After speaking with Dr. Steven Blair, I became very interested in the research done in the LIFE study, and was thrilled to speak with Abby King, a Stanford University professor of Health Research and colleague of Dr. Blair. In addition to teaching, King also serves as the director of the Healthy Aging Studies in which the major goal is prevention. Researchers who focus on aging know that the older segment of our population is the most diverse and heterogeneous, so there is never any “one size fits all” solution to health issues. However, since functional impairment can begin as early as your forties or fifties, King’s preventative research is designed to make sure people “run out of life before they run out of health.” In particular, Abby King is concerned with designing interventions that take into account the interaction between an individual and his or her social and physical environment. In terms of promoting healthy exercise behaviors, context is the important factor, not just an individual’s motives alone.
According to King, there are several reasons for inactivity among older adults aside from lack of motivation. One such reason is the lack of knowledge many adults have about how much and what kinds of exercise to do. Figuring out what works for an individual person is a necessary part of beginning an exercise regimen. Additionally, many people have misconceptions about what is or isn’t good for them that can prevent them from exercising. Furthermore, loved ones close to older adults may encourage them to remain sedentary, “take it easy,” or lower their activity level, which discourages exercise. Amidst all these discouraging factors, how does one begin an exercise regimen?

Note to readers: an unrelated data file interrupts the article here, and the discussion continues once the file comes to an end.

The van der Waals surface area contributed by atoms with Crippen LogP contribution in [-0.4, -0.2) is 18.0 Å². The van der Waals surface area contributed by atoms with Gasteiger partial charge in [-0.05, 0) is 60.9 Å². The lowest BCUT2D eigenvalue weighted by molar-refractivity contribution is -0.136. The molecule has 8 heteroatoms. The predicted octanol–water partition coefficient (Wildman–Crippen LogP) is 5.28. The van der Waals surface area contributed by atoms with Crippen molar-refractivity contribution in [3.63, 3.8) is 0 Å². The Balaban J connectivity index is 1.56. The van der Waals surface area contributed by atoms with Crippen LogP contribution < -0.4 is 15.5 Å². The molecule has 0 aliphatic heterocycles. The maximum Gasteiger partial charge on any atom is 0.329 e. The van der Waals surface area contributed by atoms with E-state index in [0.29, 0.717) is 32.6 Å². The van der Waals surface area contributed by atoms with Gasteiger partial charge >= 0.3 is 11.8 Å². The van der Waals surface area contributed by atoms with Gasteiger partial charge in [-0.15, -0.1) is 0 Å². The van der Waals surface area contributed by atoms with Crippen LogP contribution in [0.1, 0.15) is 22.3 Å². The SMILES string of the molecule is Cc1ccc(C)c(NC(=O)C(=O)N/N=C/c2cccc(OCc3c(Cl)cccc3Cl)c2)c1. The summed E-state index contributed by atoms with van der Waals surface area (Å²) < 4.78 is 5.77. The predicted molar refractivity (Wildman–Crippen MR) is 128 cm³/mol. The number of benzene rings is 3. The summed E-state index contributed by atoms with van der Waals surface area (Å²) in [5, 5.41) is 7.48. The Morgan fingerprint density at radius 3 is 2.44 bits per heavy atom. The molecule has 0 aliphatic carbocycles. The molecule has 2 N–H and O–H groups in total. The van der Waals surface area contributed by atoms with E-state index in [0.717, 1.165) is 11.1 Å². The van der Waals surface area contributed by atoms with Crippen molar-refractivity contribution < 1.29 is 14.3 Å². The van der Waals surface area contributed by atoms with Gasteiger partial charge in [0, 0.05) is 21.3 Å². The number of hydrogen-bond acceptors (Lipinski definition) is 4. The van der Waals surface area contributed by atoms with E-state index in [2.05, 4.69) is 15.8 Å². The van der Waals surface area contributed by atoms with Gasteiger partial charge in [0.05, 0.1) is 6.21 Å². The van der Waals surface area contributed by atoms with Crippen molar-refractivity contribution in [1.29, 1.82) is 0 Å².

One of the most important factor in predicting the success of a behavior change is self-efficacy, King says. Over the course of the last few weeks, I’ve been hearing quite a bit about what self-efficacy entails, so my next question for Abby King was: How do we change someone’s self-efficacy? She answered with a series of steps employed in exercise intervention programs.
- Make sure the individual does not harbor any misconceptions about exercise.
- Empower the individual to harness his or her own self-regulatory skills. In order for exercise to become an enduring habit, the individual needs to know that he or she has the ability and resources to do it.
- Seek out positive role models in the social environment in order to inspire and encourage the individual.
- Set goals. The one important thing to remember with goal-setting is that these goals need to be short-term and realistic. For example, many people who start exercising with the goal of losing weight may be disappointed because exercise alone is not typically enough to prompt weight loss. Exercise goals need to be specifically related to exercise.
- Track the progress via logging (in a diary, with a step counter, etc.)
These steps sounded great to me, but how would someone access this information outside of a laboratory setting? Although many commercial exercise programs don’t harness and teach these skills, the NIH has an excellent exercise and physical activity guide that King recommends—it is available online here: http://www.nia.nih.gov/NR/rdonlyres/E2A819E3-8BAA-46AA-89E8-321B527D8A2B/0/Exercise_and_Physical_ActivityYour_Everyday_Guide_from_The_NIA.pdf. Additionally, King says that many YMCAs adapt their exercise programs in order to cater to individuals with physical ailments, so your local Y would be a great resource as well. Abby King is continuing to work on research that promotes successful aging, and if you’re interested in what she does, the LIFE study is currently recruiting participants (see the attached e-flyer for contact information).